The performance of individual agents in a group depends critically on the quality of information available to them about local and global goals and resources. In general, it is assumed that the more accurate and comprehensive the available information, the better is the expected performance of the individual and the group. This conclusion can be challenged in a number of scenarios. We investigate the use of limited information by agents in choosing between one of several different options, and conclude that if agents are kept ignorant about, or they deliberately ignore, any number of options, the group can converge faster to a stable and optimal configuration. We present a probabilistic analysis that sheds light on the observed phenomenon of quicker system convergence with less global information. This analysis suggests a desirable adaptive behavior on the part of individual agents. Experiments with agents following these adaptive behavior exhibits faster convergence. We also demonstrate how a couple of coalition formation schemes can improve the rate of convergence. A variable coalition formation mechanism is found to be more effective than a static one.
Towards Collaborative and Adversarial Learning: A Case Study in Robotic Soccer BIBA 83-104
  Peter Stone; Manuela Veloso
Soccer is a rich domain for the study of multiagent learning issues. Not only must the players learn lower-level skills, but they must also learn to work together and to adapt to the behaviors of different opponents. We are using a robotic soccer system to study these different types of multiagent learning: low-level skills, collaborative and adversarial. Here we describe in detail our experimental framework. We present a learned, robust, low-level behavior that is necessitated by the multiagent nature of the domain, viz. shooting a moving ball. We then discuss the issues that arise as we extend the learning scenario to require collaborative and adversarial learning.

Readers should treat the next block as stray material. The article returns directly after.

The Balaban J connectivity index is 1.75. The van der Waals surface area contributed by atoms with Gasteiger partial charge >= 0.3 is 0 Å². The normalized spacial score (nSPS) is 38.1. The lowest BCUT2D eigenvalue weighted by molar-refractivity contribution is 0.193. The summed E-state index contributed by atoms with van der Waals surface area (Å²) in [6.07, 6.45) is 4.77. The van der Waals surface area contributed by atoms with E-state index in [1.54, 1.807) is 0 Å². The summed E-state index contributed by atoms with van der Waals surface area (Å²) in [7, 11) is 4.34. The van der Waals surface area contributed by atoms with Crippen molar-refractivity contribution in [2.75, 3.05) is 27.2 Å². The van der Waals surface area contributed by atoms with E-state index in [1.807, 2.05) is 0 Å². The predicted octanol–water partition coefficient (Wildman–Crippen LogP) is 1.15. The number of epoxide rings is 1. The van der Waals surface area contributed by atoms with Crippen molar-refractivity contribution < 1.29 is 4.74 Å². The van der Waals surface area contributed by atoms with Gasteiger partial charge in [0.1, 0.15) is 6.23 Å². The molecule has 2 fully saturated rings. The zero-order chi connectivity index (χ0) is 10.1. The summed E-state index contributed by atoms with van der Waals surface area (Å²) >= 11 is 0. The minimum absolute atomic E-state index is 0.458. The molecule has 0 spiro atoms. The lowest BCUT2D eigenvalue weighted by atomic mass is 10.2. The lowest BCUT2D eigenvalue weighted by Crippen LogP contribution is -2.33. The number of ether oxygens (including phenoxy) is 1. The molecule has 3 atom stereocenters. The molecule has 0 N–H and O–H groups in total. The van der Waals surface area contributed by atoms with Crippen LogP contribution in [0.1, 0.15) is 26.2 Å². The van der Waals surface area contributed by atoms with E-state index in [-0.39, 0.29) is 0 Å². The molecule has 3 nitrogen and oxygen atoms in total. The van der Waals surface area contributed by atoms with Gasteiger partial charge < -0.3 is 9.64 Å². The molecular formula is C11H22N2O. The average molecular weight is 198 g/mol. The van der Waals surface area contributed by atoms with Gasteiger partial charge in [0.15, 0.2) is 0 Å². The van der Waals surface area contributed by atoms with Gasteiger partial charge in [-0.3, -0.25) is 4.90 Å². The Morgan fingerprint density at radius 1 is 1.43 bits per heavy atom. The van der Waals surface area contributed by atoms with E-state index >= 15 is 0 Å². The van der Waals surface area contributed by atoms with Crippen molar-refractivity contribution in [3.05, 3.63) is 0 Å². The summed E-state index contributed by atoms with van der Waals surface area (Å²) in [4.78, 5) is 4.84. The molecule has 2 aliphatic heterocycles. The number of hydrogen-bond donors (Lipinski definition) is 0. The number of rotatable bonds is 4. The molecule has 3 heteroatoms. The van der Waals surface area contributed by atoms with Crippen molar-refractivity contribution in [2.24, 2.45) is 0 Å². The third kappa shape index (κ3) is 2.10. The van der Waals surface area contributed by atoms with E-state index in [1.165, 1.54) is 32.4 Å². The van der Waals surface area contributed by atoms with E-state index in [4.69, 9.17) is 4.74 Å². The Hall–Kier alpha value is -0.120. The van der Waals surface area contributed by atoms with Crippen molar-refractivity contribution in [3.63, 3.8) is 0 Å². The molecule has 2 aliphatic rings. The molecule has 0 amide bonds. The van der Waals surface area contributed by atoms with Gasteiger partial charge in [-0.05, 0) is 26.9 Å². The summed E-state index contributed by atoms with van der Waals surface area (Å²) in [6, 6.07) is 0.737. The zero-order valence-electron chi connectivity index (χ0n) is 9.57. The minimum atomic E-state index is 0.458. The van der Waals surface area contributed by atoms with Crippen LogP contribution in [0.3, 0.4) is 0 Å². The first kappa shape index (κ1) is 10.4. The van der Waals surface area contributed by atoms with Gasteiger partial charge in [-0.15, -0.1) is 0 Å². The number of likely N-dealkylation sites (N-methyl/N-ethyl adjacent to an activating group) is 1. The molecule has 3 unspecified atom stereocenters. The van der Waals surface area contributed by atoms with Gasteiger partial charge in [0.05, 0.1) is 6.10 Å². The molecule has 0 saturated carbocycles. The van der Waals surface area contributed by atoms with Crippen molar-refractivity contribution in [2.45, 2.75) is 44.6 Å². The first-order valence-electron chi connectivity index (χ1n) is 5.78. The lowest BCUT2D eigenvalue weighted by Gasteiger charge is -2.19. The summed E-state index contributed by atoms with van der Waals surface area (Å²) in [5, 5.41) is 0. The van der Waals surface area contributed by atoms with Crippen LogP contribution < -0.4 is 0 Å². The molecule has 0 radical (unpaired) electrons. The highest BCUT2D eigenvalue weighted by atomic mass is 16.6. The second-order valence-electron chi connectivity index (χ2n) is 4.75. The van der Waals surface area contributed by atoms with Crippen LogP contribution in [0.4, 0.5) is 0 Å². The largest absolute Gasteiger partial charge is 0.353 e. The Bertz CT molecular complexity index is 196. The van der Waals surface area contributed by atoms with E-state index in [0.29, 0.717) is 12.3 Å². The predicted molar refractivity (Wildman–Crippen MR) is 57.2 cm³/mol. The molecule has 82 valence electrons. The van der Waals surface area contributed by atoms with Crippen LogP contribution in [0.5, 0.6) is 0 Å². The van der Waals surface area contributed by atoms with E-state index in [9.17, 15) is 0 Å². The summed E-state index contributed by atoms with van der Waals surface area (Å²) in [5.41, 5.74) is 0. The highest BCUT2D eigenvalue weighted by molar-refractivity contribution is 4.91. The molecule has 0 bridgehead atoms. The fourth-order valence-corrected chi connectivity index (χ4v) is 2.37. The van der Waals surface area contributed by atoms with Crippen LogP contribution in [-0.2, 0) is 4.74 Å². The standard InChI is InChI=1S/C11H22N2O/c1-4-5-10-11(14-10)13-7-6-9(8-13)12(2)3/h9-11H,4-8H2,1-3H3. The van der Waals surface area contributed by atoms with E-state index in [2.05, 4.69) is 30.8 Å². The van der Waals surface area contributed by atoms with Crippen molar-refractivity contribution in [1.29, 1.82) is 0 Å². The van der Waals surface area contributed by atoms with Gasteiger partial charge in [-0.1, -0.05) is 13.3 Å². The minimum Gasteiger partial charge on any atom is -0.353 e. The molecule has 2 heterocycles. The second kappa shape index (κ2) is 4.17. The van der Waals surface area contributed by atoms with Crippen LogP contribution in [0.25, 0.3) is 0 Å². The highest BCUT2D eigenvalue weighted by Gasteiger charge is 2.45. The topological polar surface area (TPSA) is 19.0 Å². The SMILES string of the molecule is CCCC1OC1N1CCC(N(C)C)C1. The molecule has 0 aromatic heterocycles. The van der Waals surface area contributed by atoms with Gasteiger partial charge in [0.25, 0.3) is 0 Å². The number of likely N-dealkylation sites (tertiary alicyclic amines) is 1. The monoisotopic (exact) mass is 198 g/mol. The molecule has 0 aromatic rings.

Adaptive Agent Tracking in Real-World Multiagent Domains: A Preliminary Report BIBA 105-124
  Milind Tambe; Lewis Johnson; Wei-Min Shen
Intelligent interaction in multi-agent domains frequently requires an agent to track other agents' mental states: their current goals, beliefs and intentions. Accuracy in this agent-tracking task is critically dependent on the accuracy of the tracker's (tracking agent's) model of the trackee (tracked agent). Unfortunately, in real-world situations, model imperfections arise due to the tracker's resource and information constraints, as well as due to trackees' dynamic behavior modification. While such model imperfections are unavoidable, a tracker must nonetheless attempt to be adaptive in its agent tracking. This article identifies key issues in adaptive agent tracking and presents an approach called DEFT. At its core, DEFT is based on discrimination-based learning. The main idea is to identify the deficiency of a model based on tracking failures, and revise the model by using features that are critical in discriminating successful and failed tracking episodes. Because in real-world situations the set of candidate discriminating features is very large, DEFT relies on knowledge-based focusing to limit the discrimination to those features that it determines were relevant in successful tracking episodes -- with an autonomous explanation capability as a major source of this knowledge. This article reports on experiments with an implementation of key aspects of DEFT in a complex synthetic air-to-air combat domain.
Bayesian Learning in Negotiation BIBA 125-141
  Dajun Zeng; Katia Sycara